Shmuel Shayowitz (NMLS#19871) is President and Chief Lending Officer at Approved Funding, a privately held local mortgage banker and direct lender. Shmuel has over two decades of industry experience, including licenses and certifications as a certified mortgage underwriter, residential review appraiser, licensed real estate agent, and direct FHA specialized underwriter. Shmuel provides a uniquely holistic approach to comprehensive real estate and financial matters that goes well beyond any single transaction. Shmuel is an award-winning financier recognized for maximizing the short-term and long-term objectives of his client. As a contributing writer to many local and regional newspapers and publications, his insights have been featured in the media for many topics, including mortgages, personal finance, appraisals, and real estate trends.
We are indeed living in unprecedented times. Summer vacations and camp experiences typically the highlight for so many during the year, have been compromised or canceled altogether. Many makeshift alternatives have been created, with many scrambling to find out what other children are doing in place of their customary camp plans. I sincerely hope that our children get to enjoy their summer, regardless of what camp they end up in.
This week I thought a lot about the different perspectives that I see in the marketplace regarding homeownership considerations and deliberations. In all my years, I don’t remember seeing a more staggered disparity when it comes to managing home financing. With rates at historical lows, the calls that I am fielding are ranging anywhere from those looking to shorten the years on their loan to be “debt-free” sooner, to those looking to extend their mortgage, thereby giving them the lowest monthly financial outlay. Some are in the camp of pulling out as much money as they can, given these low rates – to those looking to pay down their loan so that they aren’t plagued with a massive liability longer than needed.
It is also so fascinating to see how COVID-19 has changed the way we think differently now about home ownership and tenancy. It wasn’t that long ago that “McMansions” were in vogue, where we were seeing these “over-sized, insipidly designed, expensive homes” being built in so many suburban areas. Now, however, we see a new trend in homeownership. Recently there has been a massive spike in the popularity of “Tiny Homes.” Tiny homes are homes that are less than 600 square feet, and they have seen a considerable 63% spike in interest by millennials who are now considering them in leu of their urban apartment living. Tiny homes (and carriage houses) have also become popular as secondary structures on existing lots that can accommodate college-age children or elderly parents.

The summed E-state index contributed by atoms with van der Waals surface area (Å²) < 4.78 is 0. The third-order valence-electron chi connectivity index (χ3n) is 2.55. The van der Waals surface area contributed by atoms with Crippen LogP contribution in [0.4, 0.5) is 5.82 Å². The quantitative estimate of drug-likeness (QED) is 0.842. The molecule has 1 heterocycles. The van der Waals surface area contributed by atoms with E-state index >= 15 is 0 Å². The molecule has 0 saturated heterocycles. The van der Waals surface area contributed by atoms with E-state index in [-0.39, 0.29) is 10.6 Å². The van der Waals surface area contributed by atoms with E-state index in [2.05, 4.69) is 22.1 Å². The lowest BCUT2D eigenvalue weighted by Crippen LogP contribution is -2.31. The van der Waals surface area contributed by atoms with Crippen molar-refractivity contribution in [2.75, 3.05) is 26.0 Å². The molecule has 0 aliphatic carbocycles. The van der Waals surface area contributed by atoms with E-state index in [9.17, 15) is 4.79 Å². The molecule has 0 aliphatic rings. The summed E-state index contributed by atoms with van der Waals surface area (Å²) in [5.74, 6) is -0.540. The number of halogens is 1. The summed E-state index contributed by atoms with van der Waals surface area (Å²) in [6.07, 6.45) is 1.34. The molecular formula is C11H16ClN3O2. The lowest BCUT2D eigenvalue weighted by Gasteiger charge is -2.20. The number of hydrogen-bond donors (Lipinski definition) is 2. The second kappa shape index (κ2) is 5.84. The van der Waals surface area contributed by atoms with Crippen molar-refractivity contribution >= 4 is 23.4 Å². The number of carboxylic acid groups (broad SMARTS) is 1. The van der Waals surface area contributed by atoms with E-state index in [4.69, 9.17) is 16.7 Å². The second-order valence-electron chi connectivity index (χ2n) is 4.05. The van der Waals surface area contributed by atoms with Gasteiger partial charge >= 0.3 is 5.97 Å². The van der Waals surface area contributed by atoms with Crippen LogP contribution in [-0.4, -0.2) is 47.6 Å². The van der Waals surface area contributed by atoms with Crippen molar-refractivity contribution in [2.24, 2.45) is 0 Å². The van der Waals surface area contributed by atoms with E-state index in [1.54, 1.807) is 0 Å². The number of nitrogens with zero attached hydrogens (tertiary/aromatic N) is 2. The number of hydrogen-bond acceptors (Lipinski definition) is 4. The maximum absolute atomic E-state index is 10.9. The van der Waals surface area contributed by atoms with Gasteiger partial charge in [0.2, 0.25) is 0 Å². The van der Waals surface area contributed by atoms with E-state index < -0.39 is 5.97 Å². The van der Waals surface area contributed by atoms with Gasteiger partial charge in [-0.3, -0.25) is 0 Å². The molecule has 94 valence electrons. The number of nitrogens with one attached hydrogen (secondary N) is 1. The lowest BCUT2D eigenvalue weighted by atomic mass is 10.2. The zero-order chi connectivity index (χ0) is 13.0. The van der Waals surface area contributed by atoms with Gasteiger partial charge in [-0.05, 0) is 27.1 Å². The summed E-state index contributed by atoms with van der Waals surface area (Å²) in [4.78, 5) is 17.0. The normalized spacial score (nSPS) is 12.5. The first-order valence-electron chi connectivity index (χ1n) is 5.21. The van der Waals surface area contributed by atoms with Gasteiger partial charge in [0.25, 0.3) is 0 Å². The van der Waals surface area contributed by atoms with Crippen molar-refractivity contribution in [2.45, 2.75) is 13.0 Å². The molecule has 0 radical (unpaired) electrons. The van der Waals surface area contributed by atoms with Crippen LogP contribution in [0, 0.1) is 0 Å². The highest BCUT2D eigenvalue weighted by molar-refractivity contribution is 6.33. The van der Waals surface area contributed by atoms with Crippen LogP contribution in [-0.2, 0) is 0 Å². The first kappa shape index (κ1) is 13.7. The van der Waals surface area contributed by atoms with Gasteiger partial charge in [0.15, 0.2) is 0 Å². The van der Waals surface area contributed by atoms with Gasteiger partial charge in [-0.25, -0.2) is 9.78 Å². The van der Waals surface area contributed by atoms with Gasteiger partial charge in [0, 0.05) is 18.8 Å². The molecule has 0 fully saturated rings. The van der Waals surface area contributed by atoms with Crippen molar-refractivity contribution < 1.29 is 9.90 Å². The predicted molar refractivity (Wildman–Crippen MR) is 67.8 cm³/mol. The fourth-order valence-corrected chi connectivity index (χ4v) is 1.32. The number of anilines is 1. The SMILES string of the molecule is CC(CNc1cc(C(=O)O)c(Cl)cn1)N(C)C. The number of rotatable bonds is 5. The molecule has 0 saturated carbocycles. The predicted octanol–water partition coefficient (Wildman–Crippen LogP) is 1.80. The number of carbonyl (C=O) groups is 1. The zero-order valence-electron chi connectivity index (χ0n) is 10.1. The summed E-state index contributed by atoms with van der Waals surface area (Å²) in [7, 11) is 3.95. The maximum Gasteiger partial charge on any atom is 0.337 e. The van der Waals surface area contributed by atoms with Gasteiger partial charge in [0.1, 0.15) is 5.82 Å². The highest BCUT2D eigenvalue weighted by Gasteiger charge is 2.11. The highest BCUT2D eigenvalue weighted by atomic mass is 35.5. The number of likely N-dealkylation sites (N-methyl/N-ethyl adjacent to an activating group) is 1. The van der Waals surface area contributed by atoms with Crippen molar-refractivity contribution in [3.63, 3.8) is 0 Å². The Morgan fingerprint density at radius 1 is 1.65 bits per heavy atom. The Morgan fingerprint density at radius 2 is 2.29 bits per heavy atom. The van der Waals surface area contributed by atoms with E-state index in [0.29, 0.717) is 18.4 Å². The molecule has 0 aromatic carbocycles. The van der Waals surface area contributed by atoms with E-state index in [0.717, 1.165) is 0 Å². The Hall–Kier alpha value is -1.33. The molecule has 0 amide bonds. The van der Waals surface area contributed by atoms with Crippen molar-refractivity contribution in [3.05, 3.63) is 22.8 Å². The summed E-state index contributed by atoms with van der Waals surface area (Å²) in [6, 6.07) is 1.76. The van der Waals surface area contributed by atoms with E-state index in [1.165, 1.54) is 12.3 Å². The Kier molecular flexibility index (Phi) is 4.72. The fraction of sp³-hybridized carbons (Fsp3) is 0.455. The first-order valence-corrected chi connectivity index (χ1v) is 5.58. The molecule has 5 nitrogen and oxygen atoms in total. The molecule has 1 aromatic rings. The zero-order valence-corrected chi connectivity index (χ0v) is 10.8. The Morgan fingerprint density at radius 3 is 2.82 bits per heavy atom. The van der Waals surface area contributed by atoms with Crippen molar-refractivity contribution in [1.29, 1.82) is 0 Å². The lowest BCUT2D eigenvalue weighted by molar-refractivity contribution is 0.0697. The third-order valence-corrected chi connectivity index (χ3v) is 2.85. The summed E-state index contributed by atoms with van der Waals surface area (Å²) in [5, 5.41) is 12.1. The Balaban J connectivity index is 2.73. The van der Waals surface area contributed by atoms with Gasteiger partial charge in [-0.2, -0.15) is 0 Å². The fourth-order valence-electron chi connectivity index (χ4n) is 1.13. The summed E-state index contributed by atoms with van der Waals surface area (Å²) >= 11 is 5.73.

Also related to this topic is the new report by CorLogic forecasting real estate values for the remainder of the year. CorLogic believes that prices will fall 6.6% going forward for the rest of the year. CoreLogic noted that a lot of the demand that we have recently seen was “pent up” from spring to summer with elevated unemployment and sheltering requirements.
Dr. Frank Nothaft, Chief Economist for CorLogice said, “Pending sales and home purchase loan applications are higher than in June of last year, and reflect the buying activity of millennials. By the end of the summer, buying will slacken, and we expect home prices will show declines in most metro areas that have been especially hard hit by the recession.” Although I do believe that there was a substantial spike in home buyer activity because of pent-up demand, I think nevertheless that home prices will not drop as much as being forecasted by CorLogic. I look forward to sharing my research more in the future.
When it comes to sentiments on interest rate prophecies and conjectures, I hear much feedback from clients about how they expect rates to drop further, with an equally vocal vote from those that anticipate a spike higher from these record lows. I have great news – whether you are in the camp that believes rates will rise, or expect that rates will further decline, you are right. The answer is that no one knows for sure what the future will bring. I have lost many clients because I told them to wait patiently while rates dipped lower, but they were convinced by someone else to lock immediately. Regardless of what camp you are in, you should enjoy the summer and do yourself a favor by calling your competent local mortgage professional.
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